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ome of the world's most beautiful places have been the home of its most important discussions. Now serving as embassies, gathering places, hotels, and private residences, these homes of diplomacy have provided a critical backdrop for the people, ideas, and decisions that have shaped our world.

Each has a story to tell.

Washington, DC alone boasts more than 175 embassies, residences, and cultural centers, and every one has a fascinating history. Collectively, they contribute to a complex architectural and cultural tapestry of America's capital city. Individually, they're filled with stories of intrigue, politics, and the occasional scandal.

Such stories have played out around the world, from diplomatic hubs to remote mountain resorts. And whether they're one hundred years old, or a day, the stories these buildings tell offer us a glimpse into how the world outside their doors was, and is, shaped by what happened behind them.

Each week, Diplomatica will open the doors to these exclusive locations, and go inside to explore their hidden histories, unusual stories, and fun anecdotes, one at a time. Some features will explore unusual architecture, or artwork, or a building’s previous owners. Others will examine broader issues, like the logistical challenges of a newly established country securing embassy space, or what happens to one of these buildings when diplomatic ties are severed, or pivotal negotiations that have occurred there. But each article will focus on one aspect of the diplomatic property that our team found fascinating, and think you will, too.

Diplomatica was launched as a newsletter in 2018, and as part of our new partnership with Diplomatic Courier, we'll be reviving those original, legacy articles. If you're new to Diplomatica, this will provide a great introduction to content you can expect going forward. If you've been a regular reader, we think you'll find our new partnership with Diplomatic Courier offers more opportunities for multimedia content, a broader reach, and a greater variety of locations around the world.

But whether you've been with us since the beginning, or are joining us for the first time, welcome. We're glad you're here.

To engage on this channel's future stories Follow Diplomatica on Twitter @DiplomaticaDC.
About
Molly McCluskey
:
Molly McCluskey is an international investigative journalist and Editor-at-Large of Diplomatic Courier. Follow her on Twitter @MollyEMcCluskey.
The views presented in this article are the author’s own and do not necessarily represent the views of any other organization.

a global affairs media network

www.diplomaticourier.com

Announcing New Channel: Diplomatica

January 29, 2020

Diplomatica is a multimedia exploration of the people, histories, and culture behind diplomatic properties around the world.

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ome of the world's most beautiful places have been the home of its most important discussions. Now serving as embassies, gathering places, hotels, and private residences, these homes of diplomacy have provided a critical backdrop for the people, ideas, and decisions that have shaped our world.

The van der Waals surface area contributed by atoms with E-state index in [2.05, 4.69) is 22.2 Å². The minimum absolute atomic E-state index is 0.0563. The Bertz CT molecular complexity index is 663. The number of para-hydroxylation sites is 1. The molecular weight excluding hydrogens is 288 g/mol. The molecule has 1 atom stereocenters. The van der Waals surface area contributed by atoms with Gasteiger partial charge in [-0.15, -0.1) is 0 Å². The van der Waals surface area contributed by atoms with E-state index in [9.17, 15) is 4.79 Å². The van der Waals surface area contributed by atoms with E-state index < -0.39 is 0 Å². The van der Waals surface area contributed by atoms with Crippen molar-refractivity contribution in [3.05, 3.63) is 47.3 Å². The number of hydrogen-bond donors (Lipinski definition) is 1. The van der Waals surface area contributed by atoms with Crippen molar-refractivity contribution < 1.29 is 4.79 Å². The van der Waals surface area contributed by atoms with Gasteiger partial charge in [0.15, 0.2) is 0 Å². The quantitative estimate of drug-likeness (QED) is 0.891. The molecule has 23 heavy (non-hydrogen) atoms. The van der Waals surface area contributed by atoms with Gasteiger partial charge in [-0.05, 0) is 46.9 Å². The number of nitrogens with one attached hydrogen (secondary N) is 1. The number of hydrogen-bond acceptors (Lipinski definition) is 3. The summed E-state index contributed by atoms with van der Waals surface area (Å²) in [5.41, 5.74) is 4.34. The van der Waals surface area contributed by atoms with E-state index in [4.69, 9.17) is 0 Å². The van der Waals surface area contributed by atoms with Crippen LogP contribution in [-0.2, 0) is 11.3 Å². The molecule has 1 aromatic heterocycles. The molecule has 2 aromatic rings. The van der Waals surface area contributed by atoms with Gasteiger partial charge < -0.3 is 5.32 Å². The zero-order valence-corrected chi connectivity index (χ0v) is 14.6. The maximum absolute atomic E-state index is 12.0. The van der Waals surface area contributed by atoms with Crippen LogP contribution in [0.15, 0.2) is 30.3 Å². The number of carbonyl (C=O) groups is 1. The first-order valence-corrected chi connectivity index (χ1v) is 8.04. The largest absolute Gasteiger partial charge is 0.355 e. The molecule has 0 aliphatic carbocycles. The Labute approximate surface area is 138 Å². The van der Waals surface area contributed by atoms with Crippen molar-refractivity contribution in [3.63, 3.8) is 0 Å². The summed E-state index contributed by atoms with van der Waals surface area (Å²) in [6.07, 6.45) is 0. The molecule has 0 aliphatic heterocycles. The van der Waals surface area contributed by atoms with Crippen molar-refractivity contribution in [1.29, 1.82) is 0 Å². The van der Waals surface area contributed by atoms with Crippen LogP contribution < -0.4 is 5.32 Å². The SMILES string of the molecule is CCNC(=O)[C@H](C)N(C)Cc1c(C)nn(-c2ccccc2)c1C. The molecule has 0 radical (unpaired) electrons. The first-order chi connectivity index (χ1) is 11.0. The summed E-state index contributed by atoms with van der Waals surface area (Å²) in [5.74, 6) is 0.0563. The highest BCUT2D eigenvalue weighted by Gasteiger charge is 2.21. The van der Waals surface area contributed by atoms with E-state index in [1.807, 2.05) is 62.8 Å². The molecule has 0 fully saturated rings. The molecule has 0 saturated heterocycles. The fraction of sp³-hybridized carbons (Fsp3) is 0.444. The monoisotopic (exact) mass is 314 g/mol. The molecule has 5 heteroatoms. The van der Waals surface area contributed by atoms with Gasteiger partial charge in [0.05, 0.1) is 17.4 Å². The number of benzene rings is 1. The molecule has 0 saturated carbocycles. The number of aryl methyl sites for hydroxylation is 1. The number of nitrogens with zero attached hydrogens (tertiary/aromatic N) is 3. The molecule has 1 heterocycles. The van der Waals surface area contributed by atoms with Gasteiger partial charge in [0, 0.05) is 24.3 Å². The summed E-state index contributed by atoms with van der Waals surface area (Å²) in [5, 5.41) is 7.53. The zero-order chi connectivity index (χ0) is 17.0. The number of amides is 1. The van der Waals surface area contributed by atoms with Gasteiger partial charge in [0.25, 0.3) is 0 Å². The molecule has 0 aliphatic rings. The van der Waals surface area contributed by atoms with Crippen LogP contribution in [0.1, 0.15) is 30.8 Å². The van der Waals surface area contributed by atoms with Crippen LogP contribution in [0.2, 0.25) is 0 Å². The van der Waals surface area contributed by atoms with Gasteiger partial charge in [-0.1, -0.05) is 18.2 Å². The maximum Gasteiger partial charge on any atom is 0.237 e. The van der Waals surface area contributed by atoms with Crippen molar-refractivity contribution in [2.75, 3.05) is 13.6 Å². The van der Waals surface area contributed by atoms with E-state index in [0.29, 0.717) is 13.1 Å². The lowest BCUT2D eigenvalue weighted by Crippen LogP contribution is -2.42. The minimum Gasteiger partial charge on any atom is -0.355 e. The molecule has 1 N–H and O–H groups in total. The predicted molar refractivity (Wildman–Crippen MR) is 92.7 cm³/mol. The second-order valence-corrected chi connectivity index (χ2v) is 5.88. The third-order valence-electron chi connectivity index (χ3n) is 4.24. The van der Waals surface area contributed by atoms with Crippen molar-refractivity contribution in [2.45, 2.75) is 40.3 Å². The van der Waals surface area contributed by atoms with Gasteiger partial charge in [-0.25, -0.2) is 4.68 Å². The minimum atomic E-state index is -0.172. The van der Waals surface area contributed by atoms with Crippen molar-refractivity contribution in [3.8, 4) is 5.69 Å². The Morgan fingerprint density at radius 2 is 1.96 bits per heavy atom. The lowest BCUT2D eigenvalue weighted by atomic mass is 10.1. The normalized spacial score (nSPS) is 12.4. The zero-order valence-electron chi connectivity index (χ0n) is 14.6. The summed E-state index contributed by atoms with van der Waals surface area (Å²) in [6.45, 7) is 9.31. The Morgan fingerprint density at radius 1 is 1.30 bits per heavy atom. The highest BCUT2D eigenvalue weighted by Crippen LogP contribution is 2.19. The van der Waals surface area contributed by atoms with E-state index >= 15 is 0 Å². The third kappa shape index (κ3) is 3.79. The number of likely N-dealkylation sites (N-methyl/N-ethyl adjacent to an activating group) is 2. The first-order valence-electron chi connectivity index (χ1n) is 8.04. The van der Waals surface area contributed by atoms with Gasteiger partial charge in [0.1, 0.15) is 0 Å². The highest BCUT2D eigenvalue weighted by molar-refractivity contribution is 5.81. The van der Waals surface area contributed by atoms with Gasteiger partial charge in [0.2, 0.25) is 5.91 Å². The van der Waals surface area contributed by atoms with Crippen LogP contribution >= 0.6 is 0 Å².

Each has a story to tell.

Washington, DC alone boasts more than 175 embassies, residences, and cultural centers, and every one has a fascinating history. Collectively, they contribute to a complex architectural and cultural tapestry of America's capital city. Individually, they're filled with stories of intrigue, politics, and the occasional scandal.

Such stories have played out around the world, from diplomatic hubs to remote mountain resorts. And whether they're one hundred years old, or a day, the stories these buildings tell offer us a glimpse into how the world outside their doors was, and is, shaped by what happened behind them.

Each week, Diplomatica will open the doors to these exclusive locations, and go inside to explore their hidden histories, unusual stories, and fun anecdotes, one at a time. Some features will explore unusual architecture, or artwork, or a building’s previous owners. Others will examine broader issues, like the logistical challenges of a newly established country securing embassy space, or what happens to one of these buildings when diplomatic ties are severed, or pivotal negotiations that have occurred there. But each article will focus on one aspect of the diplomatic property that our team found fascinating, and think you will, too.

Diplomatica was launched as a newsletter in 2018, and as part of our new partnership with Diplomatic Courier, we'll be reviving those original, legacy articles. If you're new to Diplomatica, this will provide a great introduction to content you can expect going forward. If you've been a regular reader, we think you'll find our new partnership with Diplomatic Courier offers more opportunities for multimedia content, a broader reach, and a greater variety of locations around the world.

But whether you've been with us since the beginning, or are joining us for the first time, welcome. We're glad you're here.

To engage on this channel's future stories Follow Diplomatica on Twitter @DiplomaticaDC.
About
Molly McCluskey
:
Molly McCluskey is an international investigative journalist and Editor-at-Large of Diplomatic Courier. Follow her on Twitter @MollyEMcCluskey.
The views presented in this article are the author’s own and do not necessarily represent the views of any other organization.